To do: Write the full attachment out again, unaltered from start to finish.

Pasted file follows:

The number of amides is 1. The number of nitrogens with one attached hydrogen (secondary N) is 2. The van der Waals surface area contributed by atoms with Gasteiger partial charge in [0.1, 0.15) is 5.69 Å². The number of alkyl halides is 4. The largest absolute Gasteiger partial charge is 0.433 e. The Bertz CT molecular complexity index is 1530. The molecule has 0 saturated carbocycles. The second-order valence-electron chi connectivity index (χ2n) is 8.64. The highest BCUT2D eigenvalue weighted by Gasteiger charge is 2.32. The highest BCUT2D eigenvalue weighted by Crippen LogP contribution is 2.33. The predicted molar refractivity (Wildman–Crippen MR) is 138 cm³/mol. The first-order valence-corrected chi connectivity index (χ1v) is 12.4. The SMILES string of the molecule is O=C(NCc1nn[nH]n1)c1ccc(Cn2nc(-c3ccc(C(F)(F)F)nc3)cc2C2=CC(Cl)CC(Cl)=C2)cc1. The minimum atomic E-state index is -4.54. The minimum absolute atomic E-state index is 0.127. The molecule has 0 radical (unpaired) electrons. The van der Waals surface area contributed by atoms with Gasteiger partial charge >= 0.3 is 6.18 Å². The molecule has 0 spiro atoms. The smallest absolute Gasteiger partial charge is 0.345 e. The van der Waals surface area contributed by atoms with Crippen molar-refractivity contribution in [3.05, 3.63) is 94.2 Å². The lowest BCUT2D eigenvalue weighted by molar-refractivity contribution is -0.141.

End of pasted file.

The number of amides is 1. The number of nitrogens with one attached hydrogen (secondary N) is 2. The van der Waals surface area contributed by atoms with Gasteiger partial charge in [0.1, 0.15) is 5.69 Å². The number of alkyl halides is 4. The largest absolute Gasteiger partial charge is 0.433 e. The Bertz CT molecular complexity index is 1530. The molecule has 0 saturated carbocycles. The second-order valence-electron chi connectivity index (χ2n) is 8.64. The highest BCUT2D eigenvalue weighted by Gasteiger charge is 2.32. The highest BCUT2D eigenvalue weighted by Crippen LogP contribution is 2.33. The predicted molar refractivity (Wildman–Crippen MR) is 138 cm³/mol. The first-order valence-corrected chi connectivity index (χ1v) is 12.4. The SMILES string of the molecule is O=C(NCc1nn[nH]n1)c1ccc(Cn2nc(-c3ccc(C(F)(F)F)nc3)cc2C2=CC(Cl)CC(Cl)=C2)cc1. The minimum atomic E-state index is -4.54. The minimum absolute atomic E-state index is 0.127. The molecule has 0 radical (unpaired) electrons. The van der Waals surface area contributed by atoms with Gasteiger partial charge >= 0.3 is 6.18 Å². The molecule has 0 spiro atoms. The smallest absolute Gasteiger partial charge is 0.345 e. The van der Waals surface area contributed by atoms with Crippen molar-refractivity contribution in [3.05, 3.63) is 94.2 Å². The lowest BCUT2D eigenvalue weighted by molar-refractivity contribution is -0.141.